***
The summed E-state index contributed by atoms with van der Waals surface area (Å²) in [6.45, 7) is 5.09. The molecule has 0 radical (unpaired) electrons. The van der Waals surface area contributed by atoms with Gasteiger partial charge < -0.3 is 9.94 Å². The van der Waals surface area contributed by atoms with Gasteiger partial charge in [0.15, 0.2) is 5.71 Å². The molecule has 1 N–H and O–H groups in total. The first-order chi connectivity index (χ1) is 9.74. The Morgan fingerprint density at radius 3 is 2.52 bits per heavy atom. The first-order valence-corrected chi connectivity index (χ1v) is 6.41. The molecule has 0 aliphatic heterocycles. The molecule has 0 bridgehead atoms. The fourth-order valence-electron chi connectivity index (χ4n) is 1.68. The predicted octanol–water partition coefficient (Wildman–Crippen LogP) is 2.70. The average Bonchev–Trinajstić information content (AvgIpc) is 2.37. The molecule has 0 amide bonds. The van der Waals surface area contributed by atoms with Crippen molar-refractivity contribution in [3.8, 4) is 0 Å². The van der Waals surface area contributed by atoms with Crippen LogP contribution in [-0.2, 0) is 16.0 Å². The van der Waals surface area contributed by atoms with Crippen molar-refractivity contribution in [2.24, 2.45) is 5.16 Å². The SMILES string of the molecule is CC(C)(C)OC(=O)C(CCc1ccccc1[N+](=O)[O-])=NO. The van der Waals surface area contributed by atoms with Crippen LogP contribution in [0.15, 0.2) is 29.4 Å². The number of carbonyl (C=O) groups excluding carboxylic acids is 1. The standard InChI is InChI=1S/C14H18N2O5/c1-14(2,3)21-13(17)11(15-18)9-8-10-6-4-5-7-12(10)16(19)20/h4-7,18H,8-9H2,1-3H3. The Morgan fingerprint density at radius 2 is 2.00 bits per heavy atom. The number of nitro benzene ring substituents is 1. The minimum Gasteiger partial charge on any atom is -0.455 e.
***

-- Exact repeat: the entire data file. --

The summed E-state index contributed by atoms with van der Waals surface area (Å²) in [6.45, 7) is 5.09. The molecule has 0 radical (unpaired) electrons. The van der Waals surface area contributed by atoms with Gasteiger partial charge < -0.3 is 9.94 Å². The van der Waals surface area contributed by atoms with Gasteiger partial charge in [0.15, 0.2) is 5.71 Å². The molecule has 1 N–H and O–H groups in total. The first-order chi connectivity index (χ1) is 9.74. The Morgan fingerprint density at radius 3 is 2.52 bits per heavy atom. The first-order valence-corrected chi connectivity index (χ1v) is 6.41. The molecule has 0 aliphatic heterocycles. The molecule has 0 bridgehead atoms. The fourth-order valence-electron chi connectivity index (χ4n) is 1.68. The predicted octanol–water partition coefficient (Wildman–Crippen LogP) is 2.70. The average Bonchev–Trinajstić information content (AvgIpc) is 2.37. The molecule has 0 amide bonds. The van der Waals surface area contributed by atoms with Crippen molar-refractivity contribution in [3.8, 4) is 0 Å². The van der Waals surface area contributed by atoms with Crippen LogP contribution in [-0.2, 0) is 16.0 Å². The van der Waals surface area contributed by atoms with Crippen molar-refractivity contribution in [2.24, 2.45) is 5.16 Å². The SMILES string of the molecule is CC(C)(C)OC(=O)C(CCc1ccccc1[N+](=O)[O-])=NO. The van der Waals surface area contributed by atoms with Crippen LogP contribution in [0.15, 0.2) is 29.4 Å². The number of carbonyl (C=O) groups excluding carboxylic acids is 1. The standard InChI is InChI=1S/C14H18N2O5/c1-14(2,3)21-13(17)11(15-18)9-8-10-6-4-5-7-12(10)16(19)20/h4-7,18H,8-9H2,1-3H3. The Morgan fingerprint density at radius 2 is 2.00 bits per heavy atom. The number of nitro benzene ring substituents is 1. The minimum Gasteiger partial charge on any atom is -0.455 e.